Oleg, I think you may differentiate the difference of the two approached too much. Idealistically, they both reflect the same process, and should be simply the preference of the user. Since 70% of people tend to be visually dominate (depending on whose research you believe), I really like the flow chart. However,

    I can see how the rules model would appeal specifically to the development community.
    For example, my rules based, design automation projects always start with a flow chart of sorts. Usually a hand sketch mapping variables to constraints, geometry structures, and requirements, and the challenge is to get to the rules based definition from there.

    I think the most important thing not mentioned here is that, occasionally, PLM projects go forward with faulty dataflow mapping. The best example is when Engineering puts together the model, implements the systems, and manufacturing comes back and says “But we don’t do it that way!”

    My opinion? Do it with post-it notes and yarn, but make sure everyone in the organization agrees that it is accurately reflective. Better yet, get someone from outside of the organization to come in and help mediate a baseline. It would be nice if there was a cloud-based (or open source) tool we could use in lieu of getting everyone in the same room.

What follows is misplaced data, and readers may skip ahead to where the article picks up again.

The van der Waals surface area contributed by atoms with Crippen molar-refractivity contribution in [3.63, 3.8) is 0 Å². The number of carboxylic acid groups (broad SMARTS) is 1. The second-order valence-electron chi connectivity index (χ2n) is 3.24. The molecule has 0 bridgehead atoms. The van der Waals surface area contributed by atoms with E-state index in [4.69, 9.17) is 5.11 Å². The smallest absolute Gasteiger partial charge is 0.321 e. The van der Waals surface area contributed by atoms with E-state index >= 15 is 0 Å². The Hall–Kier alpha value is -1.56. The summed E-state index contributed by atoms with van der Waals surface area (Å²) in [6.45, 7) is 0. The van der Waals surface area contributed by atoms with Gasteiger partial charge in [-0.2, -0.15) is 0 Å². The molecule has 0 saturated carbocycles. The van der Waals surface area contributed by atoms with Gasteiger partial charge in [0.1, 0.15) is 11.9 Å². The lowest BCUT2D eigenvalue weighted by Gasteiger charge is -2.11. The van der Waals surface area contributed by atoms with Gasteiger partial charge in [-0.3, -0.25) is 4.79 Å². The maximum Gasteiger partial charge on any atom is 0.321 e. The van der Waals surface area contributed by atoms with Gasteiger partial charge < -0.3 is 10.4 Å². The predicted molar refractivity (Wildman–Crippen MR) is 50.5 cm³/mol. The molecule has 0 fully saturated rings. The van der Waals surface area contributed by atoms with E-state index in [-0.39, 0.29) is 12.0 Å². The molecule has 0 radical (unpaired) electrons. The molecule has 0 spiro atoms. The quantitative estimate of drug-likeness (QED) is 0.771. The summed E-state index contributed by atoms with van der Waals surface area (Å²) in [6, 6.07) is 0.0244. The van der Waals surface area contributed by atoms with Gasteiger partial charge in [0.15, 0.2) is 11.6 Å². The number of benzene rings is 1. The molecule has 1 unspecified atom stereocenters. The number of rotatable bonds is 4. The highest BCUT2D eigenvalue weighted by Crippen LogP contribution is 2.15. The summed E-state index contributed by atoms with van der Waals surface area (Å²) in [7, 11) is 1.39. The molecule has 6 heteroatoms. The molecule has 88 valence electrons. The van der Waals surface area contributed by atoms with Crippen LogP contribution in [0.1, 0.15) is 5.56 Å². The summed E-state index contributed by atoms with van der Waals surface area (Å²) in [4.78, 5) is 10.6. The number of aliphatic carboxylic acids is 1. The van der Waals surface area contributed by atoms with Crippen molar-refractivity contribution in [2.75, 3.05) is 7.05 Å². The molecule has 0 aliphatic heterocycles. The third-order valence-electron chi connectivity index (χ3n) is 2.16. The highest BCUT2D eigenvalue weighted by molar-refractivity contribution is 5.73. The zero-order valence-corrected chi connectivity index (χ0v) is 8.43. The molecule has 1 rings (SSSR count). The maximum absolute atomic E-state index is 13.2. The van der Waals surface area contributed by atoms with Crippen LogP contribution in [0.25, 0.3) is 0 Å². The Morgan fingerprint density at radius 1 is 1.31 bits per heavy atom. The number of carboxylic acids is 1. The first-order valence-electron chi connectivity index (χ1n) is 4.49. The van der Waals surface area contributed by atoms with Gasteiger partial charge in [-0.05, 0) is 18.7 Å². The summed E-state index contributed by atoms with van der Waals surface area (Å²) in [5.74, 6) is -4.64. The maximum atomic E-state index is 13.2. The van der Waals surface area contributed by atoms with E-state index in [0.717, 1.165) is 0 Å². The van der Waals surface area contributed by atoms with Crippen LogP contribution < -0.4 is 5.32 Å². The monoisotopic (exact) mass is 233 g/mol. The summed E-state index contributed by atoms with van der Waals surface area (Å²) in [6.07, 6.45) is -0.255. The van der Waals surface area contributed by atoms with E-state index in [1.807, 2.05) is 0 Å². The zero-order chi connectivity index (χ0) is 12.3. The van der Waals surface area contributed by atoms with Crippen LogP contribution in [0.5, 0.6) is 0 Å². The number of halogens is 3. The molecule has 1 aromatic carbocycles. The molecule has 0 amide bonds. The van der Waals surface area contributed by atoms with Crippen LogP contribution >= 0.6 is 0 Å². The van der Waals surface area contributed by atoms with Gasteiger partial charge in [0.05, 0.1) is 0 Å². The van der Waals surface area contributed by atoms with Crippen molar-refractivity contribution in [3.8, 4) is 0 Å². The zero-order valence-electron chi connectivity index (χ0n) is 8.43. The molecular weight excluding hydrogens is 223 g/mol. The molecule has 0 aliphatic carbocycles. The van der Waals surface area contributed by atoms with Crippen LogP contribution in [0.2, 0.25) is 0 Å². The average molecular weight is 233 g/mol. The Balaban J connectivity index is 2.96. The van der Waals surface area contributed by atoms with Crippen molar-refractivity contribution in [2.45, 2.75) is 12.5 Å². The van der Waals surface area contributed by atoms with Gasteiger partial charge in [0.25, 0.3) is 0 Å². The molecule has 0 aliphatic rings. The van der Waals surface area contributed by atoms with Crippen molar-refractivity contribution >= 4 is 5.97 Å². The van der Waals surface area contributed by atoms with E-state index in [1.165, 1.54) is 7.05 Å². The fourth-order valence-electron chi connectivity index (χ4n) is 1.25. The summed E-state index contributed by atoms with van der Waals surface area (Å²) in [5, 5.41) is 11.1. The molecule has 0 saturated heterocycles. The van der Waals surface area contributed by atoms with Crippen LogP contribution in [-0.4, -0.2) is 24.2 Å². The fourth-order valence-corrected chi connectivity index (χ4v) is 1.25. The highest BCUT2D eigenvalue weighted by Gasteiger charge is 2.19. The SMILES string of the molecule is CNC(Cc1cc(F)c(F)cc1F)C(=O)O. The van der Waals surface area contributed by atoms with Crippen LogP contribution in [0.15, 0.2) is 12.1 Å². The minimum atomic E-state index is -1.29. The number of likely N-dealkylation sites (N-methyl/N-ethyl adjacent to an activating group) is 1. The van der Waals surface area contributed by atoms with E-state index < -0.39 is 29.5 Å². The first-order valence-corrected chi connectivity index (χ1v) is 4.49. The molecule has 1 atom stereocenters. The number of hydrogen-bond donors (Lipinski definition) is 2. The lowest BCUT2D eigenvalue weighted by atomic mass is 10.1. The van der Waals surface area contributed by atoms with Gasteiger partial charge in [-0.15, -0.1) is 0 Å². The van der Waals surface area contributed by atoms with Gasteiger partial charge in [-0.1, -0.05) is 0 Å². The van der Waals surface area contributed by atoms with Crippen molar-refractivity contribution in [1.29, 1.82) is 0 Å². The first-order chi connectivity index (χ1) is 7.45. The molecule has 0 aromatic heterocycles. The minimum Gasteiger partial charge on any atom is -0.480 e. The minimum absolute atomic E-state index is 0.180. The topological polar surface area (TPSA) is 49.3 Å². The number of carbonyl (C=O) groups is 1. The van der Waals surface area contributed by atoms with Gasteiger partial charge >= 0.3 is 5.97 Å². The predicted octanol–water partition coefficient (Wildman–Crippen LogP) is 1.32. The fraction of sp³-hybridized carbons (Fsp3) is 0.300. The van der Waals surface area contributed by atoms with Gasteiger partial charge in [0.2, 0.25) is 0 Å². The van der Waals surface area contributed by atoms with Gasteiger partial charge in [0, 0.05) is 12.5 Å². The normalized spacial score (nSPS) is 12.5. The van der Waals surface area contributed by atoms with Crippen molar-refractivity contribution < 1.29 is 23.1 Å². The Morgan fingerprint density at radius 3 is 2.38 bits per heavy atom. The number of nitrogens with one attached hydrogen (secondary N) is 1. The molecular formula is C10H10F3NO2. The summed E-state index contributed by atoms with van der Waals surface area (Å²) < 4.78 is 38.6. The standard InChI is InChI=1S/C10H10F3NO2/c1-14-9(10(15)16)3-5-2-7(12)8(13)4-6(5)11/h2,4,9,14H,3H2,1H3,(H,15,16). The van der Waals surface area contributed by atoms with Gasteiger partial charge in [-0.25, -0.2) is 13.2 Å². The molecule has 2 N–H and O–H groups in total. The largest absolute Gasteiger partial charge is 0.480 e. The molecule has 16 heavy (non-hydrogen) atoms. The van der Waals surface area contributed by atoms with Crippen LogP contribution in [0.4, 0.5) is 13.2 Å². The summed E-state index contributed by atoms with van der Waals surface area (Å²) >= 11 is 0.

• Christine, Thanks for your insight. My take is that probably 70% of 3D CAD oriented people tend to be visually dominate… :). Seriously, what I like in your comment, is a very important point of an agreement in the organization related to a process modeling. So, what is required is not only to have a good tool, but also to get into a broader agreement in an organization about processes. To have a good tool to do it will be a competitive advantage very soon. So, post-it notes and yarn probably won’t work… To have a collaborative tool to design processes will be required. Just my thoughts… Best, Oleg

  • Paul

    Just an opposite view to throw in – the easier it is to make workflows, tweak them, make them handle ‘special cases’ the less resistance to the business defining ‘everything’ as a special case… and proliferating variation. One of the big benefits of workflow and BPM is standardisation, but if every workflow can handle lots of variation (rather than enforcing a common process) then not only does that benefit get lost, but a large development cost sneaks into the project, as well as quite a large ongoing maintenance effort.


  • bpmintro


    I definetely support Christine inputs..

    After a long search, I have found Alec Sharp’s Workflow design methodology very useful. see a great presentation of his:

    Re a cloud-based solution: check Lombardi Blueprint


  • Paul, Thank you! I think, this is a very interesting insight. I personally like “rule-based” definitions because of granularity and flexibility. Flowchart is great for visualization, but easy becomes messy with details and complexity. Best, Oleg

  • Dafna, Thanks for links. In my view, historically all BPMs started from flowchart. It will be interesting to see where new trends will bring us… Best, Oleg